Advanced Required Skills Courses

Ethical Lawyering: The Law and Skills of the Lawyer-Client Relationship

The Ethical Lawyering course at Loyola has been nationally recognized for its unique and innovative integration of doctrine and skills.  All professors who teach the class have substantial practice experience and because of the substantial research and writing requirements of the course, “EL” is a key component in Loyola’s four semester required skills training program.  EL is a one semester course which must be taken in the second year (for students in the day division) or third year (for students in the evening division).  To enable professors to provide hands on instruction, classes are small -- no more than 32 students.

Ethical Lawyering exposes students to foundational issues which arise in the lawyer-client relationship and focuses on two basic components: (1) the rules of professional responsibility, and (2) the client interviewing and counseling process.  Typically the first part of the semester is dedicated to covering the applicable disciplinary rules.  The topics then switch to applying those rules, and learning new skills, in the context of interviewing a client to discover the client’s view of an underlying legal problem, and counseling the client as to the various professionally responsible options for handling that dispute.  Agendas for client meetings and techniques for asking questions and analyzing different alternatives, including alternative dispute resolution options, are taught.

Professional actors are used as clients (Loyola was one of the first schools in the country to use professional actors in this manner) and each actor is given a packet of materials describing a legal situation.  First in a non-graded “practice” session, which is individually reviewed with the student by the professor, and later in a graded session, students will interview the client to discover the relevant underlying facts, and after ascertaining the client’s goals and doing independent research on the problem, provide realistic alternatives to the client to resolve the legal issues. 

Students also produce written work relating to the interviewing and counseling session, which, depending on the professor, can be an e-mail to a senior partner, a letter to the client, a memo to the file, a research agenda and/or an office memo analyzing the client’s case.  The student’s final grade is made up of a combination of an examination on the disciplinary rules, the oral skills demonstrated at the interviewing and counseling session, and the research and written work relating to the session.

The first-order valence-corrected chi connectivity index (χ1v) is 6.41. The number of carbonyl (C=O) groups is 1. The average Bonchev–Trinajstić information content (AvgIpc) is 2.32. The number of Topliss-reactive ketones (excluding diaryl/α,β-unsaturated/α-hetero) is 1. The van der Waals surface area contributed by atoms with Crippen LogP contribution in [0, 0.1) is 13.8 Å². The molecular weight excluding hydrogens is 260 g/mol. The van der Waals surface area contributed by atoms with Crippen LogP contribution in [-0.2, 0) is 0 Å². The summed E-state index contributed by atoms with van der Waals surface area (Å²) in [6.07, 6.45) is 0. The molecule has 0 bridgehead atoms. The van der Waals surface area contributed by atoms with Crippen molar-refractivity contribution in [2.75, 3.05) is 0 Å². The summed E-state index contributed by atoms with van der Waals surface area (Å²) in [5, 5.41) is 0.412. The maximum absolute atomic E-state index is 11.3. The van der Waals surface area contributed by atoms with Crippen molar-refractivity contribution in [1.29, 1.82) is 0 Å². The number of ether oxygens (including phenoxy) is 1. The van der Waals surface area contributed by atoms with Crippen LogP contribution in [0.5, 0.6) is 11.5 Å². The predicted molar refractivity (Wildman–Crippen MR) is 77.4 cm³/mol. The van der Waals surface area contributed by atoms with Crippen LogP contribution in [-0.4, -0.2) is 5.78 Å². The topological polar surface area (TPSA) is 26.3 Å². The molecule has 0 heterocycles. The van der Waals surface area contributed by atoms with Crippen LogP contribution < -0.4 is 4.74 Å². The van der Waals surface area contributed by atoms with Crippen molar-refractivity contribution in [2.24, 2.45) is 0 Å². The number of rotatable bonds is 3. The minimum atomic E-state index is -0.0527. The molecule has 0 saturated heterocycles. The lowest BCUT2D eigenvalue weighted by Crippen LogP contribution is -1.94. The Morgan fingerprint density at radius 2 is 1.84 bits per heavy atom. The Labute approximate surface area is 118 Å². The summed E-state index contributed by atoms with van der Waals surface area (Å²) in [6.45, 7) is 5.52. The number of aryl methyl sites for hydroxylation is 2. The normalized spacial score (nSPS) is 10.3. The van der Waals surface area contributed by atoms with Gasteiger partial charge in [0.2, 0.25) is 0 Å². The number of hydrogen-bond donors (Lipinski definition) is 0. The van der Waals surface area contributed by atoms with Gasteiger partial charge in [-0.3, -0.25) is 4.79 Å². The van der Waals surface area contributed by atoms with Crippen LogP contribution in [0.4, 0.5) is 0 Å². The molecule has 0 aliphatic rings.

After completing the course, students will have the knowledge of the professional responsibility rules that will enable them to practice law within the Bar’s ethical guidelines; have a mastery of the ethical issues tested on the MPRE and California Bar Exams; be able to conduct a meeting with a client to get the client’s version of the facts about a legal dispute and understand the client’s goals for resolving that dispute; and be able to explain to the client, both orally and in writing, the pros and cons of different methods of resolving the client’s legal problem.  In addition, the student will become more proficient at legal research, and both learn new types, and reinforce basic principles, of legal writing.    

Upper Division Writing Requirement

The upper division writing requirement is the fourth semester in Loyola's required skills training curriculum. It provides advanced students with an opportunity to apply the research and writing skills they have attained in earlier semesters to a more rigorous topic. To fulfill the requirement, students must complete a research paper or papers, of at least 25 pages in length. Some students complete the requirement by completing a note or comment for the Loyola Law Review, the Entertainment Law Journal, or the International and Comparative Law Journal. The curriculum also offers seminars on a variety of topics, skills courses and practica which fulfill the requirement.